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John Humphrys and the Archbishop

John Humphrys is currently interviewing three prominent religious figures. This week it was Rowan Williams, Archbishop of Canterbury, and he will be followed by a leading Muslim and the Chief Rabbi. Humphrys is a non-believer and his stated purpose is to see if he can be persuaded to change his mind. It's well worth while listening to the first interview, which is available in full on the BBC Radio 4 site.

Williams chooses his words carefully, with little self-deprecatory laughs at times. It's all very English (even though Williams is Welsh). Humphrys is of course an enormously experienced interviewer, and he pressed Williams politely but firmly and didn't let him get away with too much vague waffling, though there was a certain amount of that at times.

Humphry's loss of faith was connected with the perennial question of suffering. How can a good God allow it? Williams conceded that this was an insoluble problem that can only be approached via faith. "So you don't have a complete answer?" Humphrys asked. Williams admitted that he didn't. Can you live with that? Humphrys wanted to know. "Only just," was the reply.

They then moved on to discuss the value of prayer and whether or how God intervenes in the world. Williams seemed to be saying that God did affect what happened in the world although not by direct intervention. I found this pretty obscure, as did Humphrys. I imagine.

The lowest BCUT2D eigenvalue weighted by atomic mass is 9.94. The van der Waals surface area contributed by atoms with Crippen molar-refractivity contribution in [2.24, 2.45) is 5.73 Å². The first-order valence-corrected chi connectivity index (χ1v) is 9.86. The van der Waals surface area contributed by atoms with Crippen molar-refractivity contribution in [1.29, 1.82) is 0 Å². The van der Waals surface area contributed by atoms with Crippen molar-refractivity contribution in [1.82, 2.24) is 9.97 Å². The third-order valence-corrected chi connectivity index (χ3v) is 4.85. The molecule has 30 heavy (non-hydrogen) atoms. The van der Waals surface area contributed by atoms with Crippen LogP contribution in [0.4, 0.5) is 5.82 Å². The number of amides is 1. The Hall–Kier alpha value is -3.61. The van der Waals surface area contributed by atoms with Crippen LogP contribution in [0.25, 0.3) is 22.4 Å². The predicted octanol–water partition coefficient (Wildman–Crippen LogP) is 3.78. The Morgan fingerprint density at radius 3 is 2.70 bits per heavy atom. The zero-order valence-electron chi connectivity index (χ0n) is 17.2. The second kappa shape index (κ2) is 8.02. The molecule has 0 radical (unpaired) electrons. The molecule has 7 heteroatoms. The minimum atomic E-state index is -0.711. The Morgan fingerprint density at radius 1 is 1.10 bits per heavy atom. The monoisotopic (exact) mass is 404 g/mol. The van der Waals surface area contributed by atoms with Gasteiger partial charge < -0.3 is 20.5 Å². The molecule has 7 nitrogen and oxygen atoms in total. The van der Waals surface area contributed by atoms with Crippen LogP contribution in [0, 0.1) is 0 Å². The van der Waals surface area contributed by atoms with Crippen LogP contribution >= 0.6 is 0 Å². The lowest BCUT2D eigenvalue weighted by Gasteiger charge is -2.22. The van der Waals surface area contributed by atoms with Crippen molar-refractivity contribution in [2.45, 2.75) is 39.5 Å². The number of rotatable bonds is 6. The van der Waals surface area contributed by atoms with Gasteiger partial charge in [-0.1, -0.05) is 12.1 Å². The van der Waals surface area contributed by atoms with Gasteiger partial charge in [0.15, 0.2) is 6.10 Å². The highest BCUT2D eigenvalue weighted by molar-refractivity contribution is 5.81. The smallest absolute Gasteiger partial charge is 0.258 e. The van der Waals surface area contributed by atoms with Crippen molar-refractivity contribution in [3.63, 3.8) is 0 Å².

Later the discussion went back to Humphrys and his loss of faith. How could he regain his belief in God? Why do you want to? the Archbishop wondered. Because it would make sense of the world and of suffering, Humphrys replied. Williams's advice was to sit silently and wait, and also to associate with other people (Church members) who had already gone further on the path.

The concluding minutes of the interview were concerned with other religions such as Buddbism and Islam. Williams conceded that adherents of these faiths had some access to God but he insisted, as indeed he had to, that Christianity was more true than the others.

I don't imagine this conversation can have done much for Humphry's unbelief, but I enjoyed listening to it and I kept thinking how fortunate we are here that such a discussion could take place and be broadcast. I cannot imagine that it could have happened in the USA.


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